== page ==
Too many children killed on roads and in driveways

The State’s peak motoring body has expressed serious concern after it was revealed 14 Queensland children were killed in transport related incidents in 12 months.

A Queensland Family and Child Commission report* revealed four children were killed in motor vehicle crashes, three in low-speed crashes, two were pedestrians, while others died on motorbikes, watercraft and bicycles.

RACQ spokesperson Clare Hunter said while it was the lowest number of transport related child deaths since reporting started in 2004, it was still a shocking statistic.

“Any death is a tragedy with far-reaching effects across the community, and when it involves children it’s even worse,” Ms Hunter said.

“With thousands of families on the road during school holidays, we urge all drivers to take extra care behind the wheel.”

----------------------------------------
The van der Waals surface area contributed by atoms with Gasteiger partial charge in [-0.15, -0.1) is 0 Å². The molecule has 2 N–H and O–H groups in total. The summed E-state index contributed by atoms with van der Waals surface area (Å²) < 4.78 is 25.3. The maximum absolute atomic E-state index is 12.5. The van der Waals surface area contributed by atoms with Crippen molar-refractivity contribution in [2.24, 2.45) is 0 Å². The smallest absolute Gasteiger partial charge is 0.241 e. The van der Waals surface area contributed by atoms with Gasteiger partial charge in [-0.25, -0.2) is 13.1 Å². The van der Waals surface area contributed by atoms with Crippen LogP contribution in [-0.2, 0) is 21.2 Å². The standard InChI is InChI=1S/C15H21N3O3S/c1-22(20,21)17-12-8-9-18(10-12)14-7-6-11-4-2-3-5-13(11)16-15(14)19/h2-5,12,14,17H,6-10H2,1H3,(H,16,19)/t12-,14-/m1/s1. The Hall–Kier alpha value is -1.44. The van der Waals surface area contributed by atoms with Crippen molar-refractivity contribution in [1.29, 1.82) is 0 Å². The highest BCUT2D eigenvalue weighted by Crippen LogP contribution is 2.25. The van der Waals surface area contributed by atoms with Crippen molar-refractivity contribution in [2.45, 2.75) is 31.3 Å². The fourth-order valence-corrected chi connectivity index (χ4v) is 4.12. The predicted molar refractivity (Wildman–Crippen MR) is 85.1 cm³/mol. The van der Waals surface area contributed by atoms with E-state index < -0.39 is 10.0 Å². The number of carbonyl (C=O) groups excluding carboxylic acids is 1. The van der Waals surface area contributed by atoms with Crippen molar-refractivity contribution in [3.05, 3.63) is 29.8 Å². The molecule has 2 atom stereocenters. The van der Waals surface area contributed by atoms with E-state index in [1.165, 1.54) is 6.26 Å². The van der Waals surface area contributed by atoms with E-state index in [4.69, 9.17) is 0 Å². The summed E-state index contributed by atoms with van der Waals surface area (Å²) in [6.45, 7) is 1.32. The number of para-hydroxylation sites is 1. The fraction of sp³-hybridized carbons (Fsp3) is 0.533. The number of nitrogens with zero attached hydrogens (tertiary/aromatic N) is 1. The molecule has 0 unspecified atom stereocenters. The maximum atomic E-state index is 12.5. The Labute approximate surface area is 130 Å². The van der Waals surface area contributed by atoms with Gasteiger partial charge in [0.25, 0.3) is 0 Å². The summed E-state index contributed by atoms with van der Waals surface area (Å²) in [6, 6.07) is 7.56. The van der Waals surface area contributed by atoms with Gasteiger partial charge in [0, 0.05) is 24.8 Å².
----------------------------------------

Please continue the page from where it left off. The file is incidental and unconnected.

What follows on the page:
Ms Hunter said it was devastating to note the number of children killed in low-speed run overs hadn’t experienced any major reduction since reporting began.

“Low-speed crashes are particularly distressing as the drivers tend to be family members, reversing at the time of impact,” she said.

“With children playing around the house over the break we’re urging parents to be alert around driveways.

“When backing out of the home, visibility is poor and children can wander into the path of the car. Parents need to ensure children are supervised at all times and play areas should be separated from driveways, preferably by fences.”

* The Queensland Family and Child Commission Annual Report: Deaths of children and young people Queensland covering the period from 1 July 2016 to 30 July 2017.